Eyster argued that LaChasse and Lewis waived the statute of limitations defense by failing to raise it in their answer to the first amended complaint. The general rule is that a defendant should assert in his first responsive pleading that the plaintiff has failed to comply with the statute of limitations. See Fed.R.Civ.P. 8(c). In the present case, the defendants do not dispute that they failed to comply with that rule. However, a defendant may raise an affirmative defense for the first time in a motion for summary judgment if the delay does not prejudice the defendant. See Magana v. Northern Mariana Islands, 107 F.3d 1436, 1446 (9th Cir.1997). We conclude that Eyster was not prejudiced by the defendants' failure to plead statute of limitations in their answer.
Accordingly, we reverse and remand with regard to Eyster's claims of race and age discrimination on the ground that Eyster has raised a genuine issue regarding whether ASD's proffered legitimate, nondiscriminatory justification is pretextual. We reverse and remand with regard to Eyster's disability discrimination claim on the ground that the district court erroneously concluded that a disqualification from a single job cannot constitute a violation of the ADA. We affirm the district court with regard to Eyster's § 1983 claims.
Eyster's entitled to his costs on this appeal.
AFFIRMED in part; REVERSED in part; REMANDED.
The Honorable Donald W. Molloy, United States District Judge for the District of Montana, sitting by designation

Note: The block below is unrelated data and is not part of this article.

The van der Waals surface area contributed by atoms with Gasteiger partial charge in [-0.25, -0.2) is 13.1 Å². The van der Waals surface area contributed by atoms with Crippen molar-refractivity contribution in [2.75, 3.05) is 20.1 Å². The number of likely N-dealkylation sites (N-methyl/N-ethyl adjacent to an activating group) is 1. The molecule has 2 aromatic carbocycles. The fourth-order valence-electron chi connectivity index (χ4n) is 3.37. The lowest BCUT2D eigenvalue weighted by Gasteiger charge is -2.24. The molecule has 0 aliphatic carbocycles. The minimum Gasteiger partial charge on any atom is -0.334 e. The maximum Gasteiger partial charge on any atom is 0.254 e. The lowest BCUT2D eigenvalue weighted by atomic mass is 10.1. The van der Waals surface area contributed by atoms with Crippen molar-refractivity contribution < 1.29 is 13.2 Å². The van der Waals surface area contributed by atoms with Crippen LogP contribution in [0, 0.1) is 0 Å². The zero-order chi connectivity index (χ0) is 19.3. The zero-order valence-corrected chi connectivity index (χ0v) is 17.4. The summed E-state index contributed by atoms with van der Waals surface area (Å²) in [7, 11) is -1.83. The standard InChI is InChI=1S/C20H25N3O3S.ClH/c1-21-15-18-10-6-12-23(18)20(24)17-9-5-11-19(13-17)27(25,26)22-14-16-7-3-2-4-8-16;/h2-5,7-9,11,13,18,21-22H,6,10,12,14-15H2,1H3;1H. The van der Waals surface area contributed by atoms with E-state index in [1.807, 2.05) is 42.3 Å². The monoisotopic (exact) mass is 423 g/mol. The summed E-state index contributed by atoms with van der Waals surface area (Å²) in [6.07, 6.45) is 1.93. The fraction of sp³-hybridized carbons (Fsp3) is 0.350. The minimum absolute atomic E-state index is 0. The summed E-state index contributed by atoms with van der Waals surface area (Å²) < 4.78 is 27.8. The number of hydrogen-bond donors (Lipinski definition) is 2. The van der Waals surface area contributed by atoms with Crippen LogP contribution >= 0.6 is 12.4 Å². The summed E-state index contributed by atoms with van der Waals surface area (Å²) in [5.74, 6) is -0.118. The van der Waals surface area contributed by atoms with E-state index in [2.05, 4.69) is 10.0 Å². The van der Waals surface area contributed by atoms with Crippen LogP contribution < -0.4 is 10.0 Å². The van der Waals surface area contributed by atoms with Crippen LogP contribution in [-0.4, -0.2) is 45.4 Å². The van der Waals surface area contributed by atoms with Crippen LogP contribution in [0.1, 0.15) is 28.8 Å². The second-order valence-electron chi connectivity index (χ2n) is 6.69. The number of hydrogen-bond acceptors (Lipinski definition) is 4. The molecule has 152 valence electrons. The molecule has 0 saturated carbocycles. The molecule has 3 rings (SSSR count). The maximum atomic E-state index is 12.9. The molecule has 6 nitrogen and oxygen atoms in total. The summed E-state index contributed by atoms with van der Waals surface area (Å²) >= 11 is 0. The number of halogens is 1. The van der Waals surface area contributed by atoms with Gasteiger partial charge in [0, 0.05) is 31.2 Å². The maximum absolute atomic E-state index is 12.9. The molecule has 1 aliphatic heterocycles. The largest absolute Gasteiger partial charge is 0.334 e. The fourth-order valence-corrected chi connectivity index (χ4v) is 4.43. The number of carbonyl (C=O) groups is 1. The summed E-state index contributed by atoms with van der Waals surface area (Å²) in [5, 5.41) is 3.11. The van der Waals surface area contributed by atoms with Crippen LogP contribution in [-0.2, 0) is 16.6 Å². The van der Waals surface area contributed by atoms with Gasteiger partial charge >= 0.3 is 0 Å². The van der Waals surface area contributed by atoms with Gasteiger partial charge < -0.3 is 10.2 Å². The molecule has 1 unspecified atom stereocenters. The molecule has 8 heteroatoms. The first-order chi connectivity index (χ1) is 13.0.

This disposition is not appropriate for publication and may not be cited to or by the courts of this circuit except as provided by 9th Cir. R. 36-3
For example, in Forrisi v. Bowen, 794 F.2d 931 (4th Cir.1986), a utility systems engineer applied for a job that required the climbing of ladders and stairs. The employer refused to hire him because he suffered from a fear of heights. The engineer subsequently found other work in his chosen field that allowed him to keep his feet on the ground. Thus, the engineer's impairment was not a disability because it did not substantially limit his ability to work, even though the impairment prevented him from securing one particular job. Id. at 934
In Heilweil v. Mount Sinai Hospital, 32 F.3d 718 (2d Cir.1994), an asthmatic woman could not tolerate the working conditions in a hospital blood bank because the hospital's ventilation system periodically released diesel fumes into the blood bank's offices. Although the woman's asthma kept her from working in that particular department, her condition was not generally debilitating. Id. at 723.